To begin, masculinity is a central trait through which men try to compensate for their race and class subordination. Men use masculinity in an attempt to acquire social status and avoid being subordinated. However, among delinquent boys, masculinity is formed through negative encounters with probation officer, the police, juvenile hall, and school discipline. On the other hand, masculinities are also shaped positively by authority figures in the appropriate circumstances. Manhood is also accomplished through the subordination of women and through culture.
Kupers coined the term toxic masculinity to describe those aspects of masculinity that are harmful to men, women and/or society, like domination, devaluation of women, homophobia or violence. Not all aspects of traditional Western masculinity are considered negative and toxic masculinity excludes neutral or positive attributes. However, this begs the question whether positive and negative traits can be separated and whether traits are unambiguously negative or positive or if some are more ambivalent, depending on the context or intensity of the trait. The concept of psychological flexibility, the ability to adapt to a situation on different levels, might in some cases be an important complement to understand if a trait is toxic or
Arising from these challenges came a certain crisis of masculinity where traditional and previously unproblematic notions of masculinity were now being seen as problematic (Page, 1999). Masculinity is contexted in gender relations, the practices through which men and women engage, and the effects of these practices in bodily experiences, personality and culture (Connell 1995). Masculinity is interpolated by cultural, historical and geographical location, and in our time the combined influence of feminism and other gender movements has exploded the concept of uniform masculinity. Even sexuality is no longer held to be fixed or inborn. When we relate masculinity to culture it immediately becomes evident that in terms of acting out, masculinity is a varied, movable, even unstable, construction.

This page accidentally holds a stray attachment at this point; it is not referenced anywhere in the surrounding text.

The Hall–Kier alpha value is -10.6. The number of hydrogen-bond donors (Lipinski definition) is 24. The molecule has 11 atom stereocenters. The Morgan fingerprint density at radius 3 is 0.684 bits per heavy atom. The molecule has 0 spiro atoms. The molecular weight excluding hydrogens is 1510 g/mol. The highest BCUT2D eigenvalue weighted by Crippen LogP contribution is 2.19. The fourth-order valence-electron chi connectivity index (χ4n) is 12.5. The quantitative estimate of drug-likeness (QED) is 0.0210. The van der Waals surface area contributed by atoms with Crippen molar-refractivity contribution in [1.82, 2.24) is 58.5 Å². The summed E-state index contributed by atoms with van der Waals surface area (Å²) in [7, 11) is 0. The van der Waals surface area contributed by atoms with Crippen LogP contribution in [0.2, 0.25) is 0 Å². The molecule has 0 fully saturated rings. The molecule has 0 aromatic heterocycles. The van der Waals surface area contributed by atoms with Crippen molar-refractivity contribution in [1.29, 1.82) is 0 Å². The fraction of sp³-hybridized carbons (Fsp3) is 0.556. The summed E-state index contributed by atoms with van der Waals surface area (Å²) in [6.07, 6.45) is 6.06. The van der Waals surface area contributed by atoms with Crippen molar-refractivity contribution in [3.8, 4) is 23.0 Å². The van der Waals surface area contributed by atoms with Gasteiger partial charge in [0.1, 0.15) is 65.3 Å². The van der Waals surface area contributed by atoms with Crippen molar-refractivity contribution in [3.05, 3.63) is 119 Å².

Further, Behavioral Mimicry concept delineates the process to adapt to masculinity. A. Hegemonic Masculinity Hegemony is an umbrella concept regarding domination process from a group against other groups (Adams & Dickey, 2000; West & Turner, 2007). In achieving its goal, hegemony can not stand alone. Gramsci (in Przeworski, 1985) argues that hegemony owes its existence to the material base. The perpetuation of hegemony occurs thanks to consent from the oppressed that even strengthens hegemony itself (Gramsci in Adams & Dickey, 2000).
As constant as change, historical development of masculinity and gender stratification in Mexico and for Mexican Americans had been continuously occuring. Lies behind that development are myriad of factors and concepts that can be acceptable to many however prone to create critiques to others as well. In a working-class neighborhood in Sto Domingo Mexico, where Matthew Guttman conducted his ethnographic field work to delve into the changing males identities, several factors lead to a deeper understanding of this dramatic tranformation of what it really means to be a man and or a woman. Gender relations is always brought back by the shadow of historical past, which can only be revealed by tracing the roots using the national and cultural histories of Mexican Culture and exploring the differences particularly on how male and female played a significant role. Masculinity had been always synonymous to the word macho.